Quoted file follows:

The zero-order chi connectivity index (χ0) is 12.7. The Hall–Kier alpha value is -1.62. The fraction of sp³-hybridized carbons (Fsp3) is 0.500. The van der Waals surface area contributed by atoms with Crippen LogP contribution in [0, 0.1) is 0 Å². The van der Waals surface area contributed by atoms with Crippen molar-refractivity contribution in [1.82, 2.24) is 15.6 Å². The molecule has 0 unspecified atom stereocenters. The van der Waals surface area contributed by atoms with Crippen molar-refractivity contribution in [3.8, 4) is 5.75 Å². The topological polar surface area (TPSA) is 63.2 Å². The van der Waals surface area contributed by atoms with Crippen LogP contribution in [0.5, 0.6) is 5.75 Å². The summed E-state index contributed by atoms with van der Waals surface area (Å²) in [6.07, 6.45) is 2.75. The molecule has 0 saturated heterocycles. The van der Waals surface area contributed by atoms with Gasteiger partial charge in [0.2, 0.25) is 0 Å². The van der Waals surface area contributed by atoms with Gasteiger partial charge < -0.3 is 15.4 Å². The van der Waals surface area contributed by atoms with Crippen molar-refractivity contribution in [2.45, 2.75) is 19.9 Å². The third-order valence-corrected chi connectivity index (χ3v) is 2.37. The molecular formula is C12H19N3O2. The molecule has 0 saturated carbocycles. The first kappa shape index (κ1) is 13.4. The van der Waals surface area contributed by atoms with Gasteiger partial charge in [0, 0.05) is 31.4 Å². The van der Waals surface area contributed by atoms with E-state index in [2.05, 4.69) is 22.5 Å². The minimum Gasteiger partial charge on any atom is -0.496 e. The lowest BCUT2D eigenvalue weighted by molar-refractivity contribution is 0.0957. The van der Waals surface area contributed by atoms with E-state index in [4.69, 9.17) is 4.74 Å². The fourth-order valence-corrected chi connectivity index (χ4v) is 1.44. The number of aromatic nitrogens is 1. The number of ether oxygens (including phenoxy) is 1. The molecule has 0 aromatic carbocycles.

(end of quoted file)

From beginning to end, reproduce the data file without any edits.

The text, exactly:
The zero-order chi connectivity index (χ0) is 12.7. The Hall–Kier alpha value is -1.62. The fraction of sp³-hybridized carbons (Fsp3) is 0.500. The van der Waals surface area contributed by atoms with Crippen LogP contribution in [0, 0.1) is 0 Å². The van der Waals surface area contributed by atoms with Crippen molar-refractivity contribution in [1.82, 2.24) is 15.6 Å². The molecule has 0 unspecified atom stereocenters. The van der Waals surface area contributed by atoms with Crippen molar-refractivity contribution in [3.8, 4) is 5.75 Å². The topological polar surface area (TPSA) is 63.2 Å². The van der Waals surface area contributed by atoms with Crippen LogP contribution in [0.5, 0.6) is 5.75 Å². The summed E-state index contributed by atoms with van der Waals surface area (Å²) in [6.07, 6.45) is 2.75. The molecule has 0 saturated heterocycles. The van der Waals surface area contributed by atoms with Gasteiger partial charge in [0.2, 0.25) is 0 Å². The van der Waals surface area contributed by atoms with Gasteiger partial charge < -0.3 is 15.4 Å². The van der Waals surface area contributed by atoms with Crippen molar-refractivity contribution in [2.45, 2.75) is 19.9 Å². The third-order valence-corrected chi connectivity index (χ3v) is 2.37. The molecular formula is C12H19N3O2. The molecule has 0 saturated carbocycles. The first kappa shape index (κ1) is 13.4. The van der Waals surface area contributed by atoms with Gasteiger partial charge in [0, 0.05) is 31.4 Å². The van der Waals surface area contributed by atoms with E-state index in [2.05, 4.69) is 22.5 Å². The minimum Gasteiger partial charge on any atom is -0.496 e. The lowest BCUT2D eigenvalue weighted by molar-refractivity contribution is 0.0957. The van der Waals surface area contributed by atoms with E-state index in [4.69, 9.17) is 4.74 Å². The fourth-order valence-corrected chi connectivity index (χ4v) is 1.44. The number of aromatic nitrogens is 1. The number of ether oxygens (including phenoxy) is 1. The molecule has 0 aromatic carbocycles.